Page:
8. Choose a paragraph that includes a part of speech that you are teaching, such as nouns, verbs, adjectives, adverbs, prepositions, prepositional phrases, etc.  Using a colored pencil, have your child circle all the <nouns, for example.>.  For older children or for review, have your student use different colors to mark different parts of speech and circle some, put a box around others, etc. Make sure to give clear instructions and have your student create a “key” at the bottom of the page.
  9. For extra practice, use the copy work above but have your student use different nouns, etc. Discuss how this changes the sentence(s). For late middle and high school students, discuss the ‘mood’ of a piece and have your student create a different mood than the original by their choice of adjectives.
  10. Have your student find ten interesting adjectives in the newspaper or a magazine and cut them out. Have her write additional sentences using those adjectives. (Elementary or middle school, although I probably would just have a middle schooler write them down on a running list.)
  11. Type a paragraph of text, joining some of the sentences to make run-on sentences. After a short verbal lesson on run-on sentences, have your child identify them, and then write correct sentences. Use the corrected piece for copy work. (Elementary or middle school, if your middle schooler has trouble with that concept.)
  12. Using a literature book, choose a passage with examples of several precise verbs. Use this passage for copy work. Another day, use a previously written passage of your student’s. Have him circle the verbs used and discuss ideas for improvement with more precise verbs. Have him rewrite the passage. (All ages)
  13. Using a well-written book, have your middle or high school level student take a chapter or more, and create an outline. This type of lesson is especially helpful for helping your older student learn how to organize his writing.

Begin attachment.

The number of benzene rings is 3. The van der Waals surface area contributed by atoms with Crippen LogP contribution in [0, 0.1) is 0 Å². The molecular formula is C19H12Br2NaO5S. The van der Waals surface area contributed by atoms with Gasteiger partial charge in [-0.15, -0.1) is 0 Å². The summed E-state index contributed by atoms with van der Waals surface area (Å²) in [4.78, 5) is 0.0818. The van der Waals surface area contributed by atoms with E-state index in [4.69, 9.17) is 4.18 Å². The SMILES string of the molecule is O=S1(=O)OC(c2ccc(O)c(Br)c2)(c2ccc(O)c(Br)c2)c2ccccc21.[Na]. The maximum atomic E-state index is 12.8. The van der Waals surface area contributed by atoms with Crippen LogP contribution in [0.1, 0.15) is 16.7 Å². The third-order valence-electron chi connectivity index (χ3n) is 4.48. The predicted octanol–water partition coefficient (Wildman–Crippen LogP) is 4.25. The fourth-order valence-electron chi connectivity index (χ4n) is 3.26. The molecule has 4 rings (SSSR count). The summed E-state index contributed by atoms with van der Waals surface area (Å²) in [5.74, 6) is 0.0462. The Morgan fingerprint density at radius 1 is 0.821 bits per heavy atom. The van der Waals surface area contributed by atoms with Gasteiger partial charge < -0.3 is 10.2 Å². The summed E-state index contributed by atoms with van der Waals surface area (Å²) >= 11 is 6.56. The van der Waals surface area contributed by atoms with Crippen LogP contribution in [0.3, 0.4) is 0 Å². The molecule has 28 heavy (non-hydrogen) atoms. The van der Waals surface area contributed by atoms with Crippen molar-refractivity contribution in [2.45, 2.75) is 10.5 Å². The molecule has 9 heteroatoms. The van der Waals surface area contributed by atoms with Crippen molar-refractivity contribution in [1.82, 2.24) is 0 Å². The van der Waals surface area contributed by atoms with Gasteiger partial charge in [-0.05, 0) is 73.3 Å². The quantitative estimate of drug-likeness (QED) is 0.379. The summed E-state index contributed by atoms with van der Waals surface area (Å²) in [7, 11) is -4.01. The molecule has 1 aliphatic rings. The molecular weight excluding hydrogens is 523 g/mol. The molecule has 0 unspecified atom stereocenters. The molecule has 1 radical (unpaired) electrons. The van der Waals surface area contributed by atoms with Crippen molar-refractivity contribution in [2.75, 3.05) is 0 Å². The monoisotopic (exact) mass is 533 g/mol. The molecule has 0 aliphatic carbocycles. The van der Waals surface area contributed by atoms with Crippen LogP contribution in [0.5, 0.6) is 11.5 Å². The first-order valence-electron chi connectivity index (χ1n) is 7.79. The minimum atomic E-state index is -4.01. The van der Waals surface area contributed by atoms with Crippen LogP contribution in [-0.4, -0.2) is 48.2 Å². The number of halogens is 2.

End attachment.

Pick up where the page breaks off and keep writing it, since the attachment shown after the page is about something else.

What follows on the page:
14. Copy a paragraph/passage of text. Change it: misspell words, make the punctuation incorrect, or leave it out, make capitalization errors, etc.  Have your student correct.  Then have your student do the same thing above for you to correct. (Sometimes fixing someone else’s “work”  is much more interesting than creating one’s own.)
  15. Copy or create a passage of text with “tired” words such as good, nice, bad, really, said, big, small. Have your student rewrite the passage, using “wow” words. (Example: tiny vs. small) Use a thesaurus to find more words as necessary.

 

These creative methods are powerful and productive ways to teach language arts using living books.

Especially if your kids are used to worksheets, you’re going to be amazed at how well these methods work.  Kids can figure out how to do worksheets in a snap. But in my experience in teaching writing, worksheets do not improve students’ actual writing.

On the other hand, these types of exercises are powerful and productive methods for teaching language arts. And that’s why we use them in our curriculum.

Do you see how using one or more of these ideas would give your language arts lessons more variety and/or more depth?

Which of these 15 ideas for using literature in your language arts lessons sounds intriguing to you?

 

Happy teaching,

setting homeschool goals

 

 

This post was recently updated and republished.

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language arts lessons using real books

6 Comments
  • Heidi Miller-Ford | Jul 18, 2019 at 2:32 pm

    I love these alternative ideas! My son had a horrible time with narration and these would have been wonderful! I am starting narration with my girls this year and am going to keep this for reference.

    • Dana | Jul 22, 2019 at 8:03 pm

      Thank you, Heidi! Not everyone narrates easily. I was so surprised when I reread CM’s passages about narration and found she had listed so many alternatives. I’m so glad my post was helpful to you.

  • Melinda | Nov 27, 2014 at 12:40 pm

    These are great ideas! I had never thought of any of them. I just always did copy work and hoped my boys made the connection. I did not know how to join L.A. And copy work together. Thank you for this blog post.

    • Dana | Dec 3, 2014 at 3:16 pm

      Hi Melinda,
      You’re welcome! Glad to have added some spice to your copywork lessons. 🙂 Thanks for your comment!

  • Literature is essential to learning | Sep 2, 2014 at 4:59 pm

    […] Literature supports all areas of your language arts curriculum. […]

  • Charlotte Mason Blog Carnival – School Books and How to Use Them | Train up a Child Publishing Blog | Jun 18, 2014 at 3:44 pm

    […] other methods to use as alternatives or along with narration, see 15 Creative Language Arts Lessons Using Living Books, also on this […]